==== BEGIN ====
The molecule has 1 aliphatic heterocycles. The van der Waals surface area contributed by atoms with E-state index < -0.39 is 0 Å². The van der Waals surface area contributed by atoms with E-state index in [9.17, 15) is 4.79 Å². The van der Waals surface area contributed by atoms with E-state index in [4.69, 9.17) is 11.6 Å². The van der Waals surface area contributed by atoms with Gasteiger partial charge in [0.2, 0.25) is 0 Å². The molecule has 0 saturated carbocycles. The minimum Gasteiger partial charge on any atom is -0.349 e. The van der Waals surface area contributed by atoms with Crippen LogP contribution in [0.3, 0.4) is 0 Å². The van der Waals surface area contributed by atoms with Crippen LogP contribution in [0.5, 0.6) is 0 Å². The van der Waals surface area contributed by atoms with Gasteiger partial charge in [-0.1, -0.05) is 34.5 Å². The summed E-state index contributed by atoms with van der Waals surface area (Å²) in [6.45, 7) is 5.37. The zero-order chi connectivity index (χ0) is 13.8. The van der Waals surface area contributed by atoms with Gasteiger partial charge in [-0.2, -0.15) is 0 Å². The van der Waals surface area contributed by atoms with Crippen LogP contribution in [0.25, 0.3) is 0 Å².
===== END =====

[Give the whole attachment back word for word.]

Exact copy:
The molecule has 1 aliphatic heterocycles. The van der Waals surface area contributed by atoms with E-state index < -0.39 is 0 Å². The van der Waals surface area contributed by atoms with E-state index in [9.17, 15) is 4.79 Å². The van der Waals surface area contributed by atoms with E-state index in [4.69, 9.17) is 11.6 Å². The van der Waals surface area contributed by atoms with Gasteiger partial charge in [0.2, 0.25) is 0 Å². The molecule has 0 saturated carbocycles. The minimum Gasteiger partial charge on any atom is -0.349 e. The van der Waals surface area contributed by atoms with Crippen LogP contribution in [0.3, 0.4) is 0 Å². The van der Waals surface area contributed by atoms with Crippen LogP contribution in [0.5, 0.6) is 0 Å². The van der Waals surface area contributed by atoms with Gasteiger partial charge in [-0.1, -0.05) is 34.5 Å². The summed E-state index contributed by atoms with van der Waals surface area (Å²) in [6.45, 7) is 5.37. The zero-order chi connectivity index (χ0) is 13.8. The van der Waals surface area contributed by atoms with Gasteiger partial charge in [-0.2, -0.15) is 0 Å². The van der Waals surface area contributed by atoms with Crippen LogP contribution in [0.25, 0.3) is 0 Å².